The Early Louis Sullivan Building Photographs, Crombie Taylor, Jeffrey Plank,William Stout Publishers, San Francisco, 2001 (259 pages)
In the introductory lecture to last year’s courses at the Parma School of Architecture, Cesare Garboli examined the role of the historian who will make a valuable contribution to the popular interpretative nodes of contemporary architecture. His talk was recently published in the collection entitled Pianura Proibita.
In contrast to historical reconstructions that pretend to explain everything on the basis of archival documents, Garboli lays claim to the ineffable nature of reality as it actually occurred. In fact, the historian is limited by the fact that they ‘write when the past has already exploded’.
For those of us who deal with buildings that were erected a century ago, at the most, this consideration would seem irrelevant, as we often still have the actual structure, albeit aged or modified. Besides, we have the drawings. However, even historians of contemporary architecture make the mistake of not exploiting their own positions as observers of an ‘already exploded’ past. For instance, what chance do we really have of comprehending the revolutionary scope of Le Corbusier’s house in Poissy if we do not seek to identify ourselves with the excitement experienced by Pierre Savoye and his wife in the early 1930s as they drove down the Parisian boulevards into the garage beneath their white architectural promenade?
We cannot get much out of the drawings published in the second volume of the Complete Works, but the photographs of the uninhabited house printed in the same book tell far more. Here is a key for understanding a viewpoint of the as-yet-unexploded past of a building. Far from asserting the objectivity of photography, we cannot help mark its capacity to fix the precise lifetime of a building’s space. Photographs might be today’s equivalent of the ‘images of history’ that Johan Huizinga evoked – referring to the testimony of representational art – as the foundation of the study of civilization. Who can forget the night-time snapshot by Julius Shulman of Pierre Koenig’s Case Study House no. 22, with the two girls chatting on the covered terrace overlooking Los Angeles? How much does that image tell about the history of California and its architecture?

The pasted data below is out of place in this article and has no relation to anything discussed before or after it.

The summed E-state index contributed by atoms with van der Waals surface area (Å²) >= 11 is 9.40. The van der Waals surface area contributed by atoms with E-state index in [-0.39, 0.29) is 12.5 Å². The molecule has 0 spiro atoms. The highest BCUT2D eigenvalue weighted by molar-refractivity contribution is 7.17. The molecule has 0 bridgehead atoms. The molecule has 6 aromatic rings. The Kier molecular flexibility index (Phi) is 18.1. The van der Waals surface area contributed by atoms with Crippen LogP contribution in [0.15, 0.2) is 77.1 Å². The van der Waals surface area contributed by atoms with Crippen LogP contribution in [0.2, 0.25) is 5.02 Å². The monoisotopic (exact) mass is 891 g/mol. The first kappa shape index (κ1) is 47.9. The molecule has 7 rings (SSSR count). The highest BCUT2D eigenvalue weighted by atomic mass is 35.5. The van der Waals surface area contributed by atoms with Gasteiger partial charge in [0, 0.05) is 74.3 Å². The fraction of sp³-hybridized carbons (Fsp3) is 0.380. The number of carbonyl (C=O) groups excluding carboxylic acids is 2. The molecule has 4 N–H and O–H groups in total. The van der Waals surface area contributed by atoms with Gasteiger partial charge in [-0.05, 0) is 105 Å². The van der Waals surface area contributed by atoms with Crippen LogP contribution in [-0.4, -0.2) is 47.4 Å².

The contemporary architecture historian who is lucky enough to have period photos of the built structure he or she is studying therefore has an advantage in the race backward to find things as they were. Here, too, historians must move very carefully, accurately establishing the terms of the image’s production and its value as an independent work of art (see Beatriz Colomina’s essential work Privacy and Publicity). These are the first impressions generated by reading The Early Louis Sullivan Building Photographs, edited by Crombie Taylor and Jeffrey Plank. These two architectural historians (the former passed away recently) devoted many years to the study of the American master’s work through photographs. This extraordinary large-format volume, in part thanks to its notable (Italian) printing quality, opens a fresh chapter in the reading of Sullivan and the role of photography in architectural research.